US 3239571 A
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United States Patent 3,239,571 HYDROFORMYLATION 0F OLEFINS Lynn H. Slaugh, Pleasant Hill, and Richard D. Mullineaux, Oakland, Calif., assignors to Shell Oil Company, New York, N.Y., a corporation of Delaware No Drawing. Filed July 8, 1963, Ser. No. 293,250 Claims. (Cl. 260-632) This invention relates to the production of aldehydes and/or alcohols from olefinically unsaturated compounds. The invention relates more particularly to the production of aldehydes and/or alcohols by the addition of carbon monoxide and hydrogen to olefinic hydrocarbons in the presence of an improved catalyst.
This application is a continuation-in-part of copending application, Serial No. 46,071, filed July 29, 1960, now abandoned.
Processes directed to the production of reaction mixtures comprising substantial amounts of aldehydes and at times lesser amounts of alcohols by the reaction of olefinic compounds With carbon monoxide and hydrogen at elevated temperatures and pressures in the presence of certain catalysts are well known in the art. The aldehydes and alcohols produced generally correspond to the compounds obtained by the addition of 'a carbonyl or carbinol group to an olefinically unsaturated carbon atom in the starting material with simultaneous saturation of the olefin bond. Isomerization of the olefin bond may take place to varying degrees under certain conditions with the consequent variation in the products obtained. These processes known in the industry and referred to herein as hydroformylation, involve reactions which may be shown in the general case by the following equation:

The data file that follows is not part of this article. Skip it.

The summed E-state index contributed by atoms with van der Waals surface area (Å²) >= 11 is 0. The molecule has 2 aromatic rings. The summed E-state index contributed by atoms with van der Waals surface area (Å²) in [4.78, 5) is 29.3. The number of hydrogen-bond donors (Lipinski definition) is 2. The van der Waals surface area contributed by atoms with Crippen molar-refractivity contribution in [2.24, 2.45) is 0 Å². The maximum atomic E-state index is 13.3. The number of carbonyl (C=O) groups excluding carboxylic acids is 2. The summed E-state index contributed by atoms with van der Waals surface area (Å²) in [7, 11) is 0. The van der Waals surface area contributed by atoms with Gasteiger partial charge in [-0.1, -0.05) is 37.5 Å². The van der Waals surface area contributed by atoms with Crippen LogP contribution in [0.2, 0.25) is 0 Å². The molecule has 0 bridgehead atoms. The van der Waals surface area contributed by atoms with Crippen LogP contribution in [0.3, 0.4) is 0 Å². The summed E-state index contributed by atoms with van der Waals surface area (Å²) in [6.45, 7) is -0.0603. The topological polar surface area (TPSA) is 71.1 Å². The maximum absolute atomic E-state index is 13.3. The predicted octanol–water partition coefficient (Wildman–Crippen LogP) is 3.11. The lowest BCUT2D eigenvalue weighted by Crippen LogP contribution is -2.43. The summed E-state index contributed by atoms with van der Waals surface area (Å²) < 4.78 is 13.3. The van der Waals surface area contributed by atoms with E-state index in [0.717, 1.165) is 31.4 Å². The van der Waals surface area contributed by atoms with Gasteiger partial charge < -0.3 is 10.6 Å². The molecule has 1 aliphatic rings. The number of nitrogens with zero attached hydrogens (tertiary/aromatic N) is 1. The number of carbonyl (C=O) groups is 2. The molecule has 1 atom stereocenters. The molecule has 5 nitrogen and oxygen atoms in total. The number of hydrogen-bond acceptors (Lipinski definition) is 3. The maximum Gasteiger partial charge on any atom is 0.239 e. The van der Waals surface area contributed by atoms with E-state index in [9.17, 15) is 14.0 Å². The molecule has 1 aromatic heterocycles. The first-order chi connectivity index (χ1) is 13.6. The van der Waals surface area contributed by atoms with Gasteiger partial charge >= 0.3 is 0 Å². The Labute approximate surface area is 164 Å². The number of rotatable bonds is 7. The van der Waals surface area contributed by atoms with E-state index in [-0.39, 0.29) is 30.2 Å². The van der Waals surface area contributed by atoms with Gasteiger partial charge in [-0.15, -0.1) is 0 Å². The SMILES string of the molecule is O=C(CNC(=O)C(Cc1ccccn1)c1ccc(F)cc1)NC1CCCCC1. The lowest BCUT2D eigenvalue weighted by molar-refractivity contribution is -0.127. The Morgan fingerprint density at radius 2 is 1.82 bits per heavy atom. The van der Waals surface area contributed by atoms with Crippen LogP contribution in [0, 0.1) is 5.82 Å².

and/ or 1'12 R3 R CHCOHZOH isomeric alcohols and aldehydes In the above equation, each R represents an organic radical, for example hydrocarbyl, or a suitable atom such as hydrogen or a halogen. The above reaction is similarly applied to an olefinic linkage in a cycloaliphatic ring.